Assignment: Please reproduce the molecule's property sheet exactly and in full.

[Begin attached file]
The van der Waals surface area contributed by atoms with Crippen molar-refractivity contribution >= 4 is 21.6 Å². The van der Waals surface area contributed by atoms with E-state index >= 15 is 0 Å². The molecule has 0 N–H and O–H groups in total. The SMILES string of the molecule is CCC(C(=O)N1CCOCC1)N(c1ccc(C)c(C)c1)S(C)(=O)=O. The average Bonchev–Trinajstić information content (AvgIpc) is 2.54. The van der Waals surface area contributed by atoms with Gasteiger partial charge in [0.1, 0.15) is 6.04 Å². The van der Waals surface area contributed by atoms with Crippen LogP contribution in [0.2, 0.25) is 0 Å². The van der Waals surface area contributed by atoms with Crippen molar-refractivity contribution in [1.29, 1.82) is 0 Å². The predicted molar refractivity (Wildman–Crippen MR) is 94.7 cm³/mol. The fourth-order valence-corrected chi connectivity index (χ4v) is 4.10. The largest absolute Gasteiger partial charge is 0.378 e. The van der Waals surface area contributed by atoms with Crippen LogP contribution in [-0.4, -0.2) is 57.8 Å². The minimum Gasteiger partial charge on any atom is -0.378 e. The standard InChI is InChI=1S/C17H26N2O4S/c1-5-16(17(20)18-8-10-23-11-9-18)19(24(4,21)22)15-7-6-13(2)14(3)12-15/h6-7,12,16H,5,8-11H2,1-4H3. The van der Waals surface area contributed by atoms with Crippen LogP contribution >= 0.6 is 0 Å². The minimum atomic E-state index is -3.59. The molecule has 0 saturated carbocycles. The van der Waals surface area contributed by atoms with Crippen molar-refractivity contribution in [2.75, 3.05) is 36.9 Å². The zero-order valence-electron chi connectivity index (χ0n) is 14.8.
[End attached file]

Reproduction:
The van der Waals surface area contributed by atoms with Crippen molar-refractivity contribution >= 4 is 21.6 Å². The van der Waals surface area contributed by atoms with E-state index >= 15 is 0 Å². The molecule has 0 N–H and O–H groups in total. The SMILES string of the molecule is CCC(C(=O)N1CCOCC1)N(c1ccc(C)c(C)c1)S(C)(=O)=O. The average Bonchev–Trinajstić information content (AvgIpc) is 2.54. The van der Waals surface area contributed by atoms with Gasteiger partial charge in [0.1, 0.15) is 6.04 Å². The van der Waals surface area contributed by atoms with Crippen LogP contribution in [0.2, 0.25) is 0 Å². The van der Waals surface area contributed by atoms with Crippen molar-refractivity contribution in [1.29, 1.82) is 0 Å². The predicted molar refractivity (Wildman–Crippen MR) is 94.7 cm³/mol. The fourth-order valence-corrected chi connectivity index (χ4v) is 4.10. The largest absolute Gasteiger partial charge is 0.378 e. The van der Waals surface area contributed by atoms with Crippen LogP contribution in [-0.4, -0.2) is 57.8 Å². The minimum Gasteiger partial charge on any atom is -0.378 e. The standard InChI is InChI=1S/C17H26N2O4S/c1-5-16(17(20)18-8-10-23-11-9-18)19(24(4,21)22)15-7-6-13(2)14(3)12-15/h6-7,12,16H,5,8-11H2,1-4H3. The van der Waals surface area contributed by atoms with Crippen LogP contribution >= 0.6 is 0 Å². The minimum atomic E-state index is -3.59. The molecule has 0 saturated carbocycles. The van der Waals surface area contributed by atoms with Crippen molar-refractivity contribution in [2.75, 3.05) is 36.9 Å². The zero-order valence-electron chi connectivity index (χ0n) is 14.8.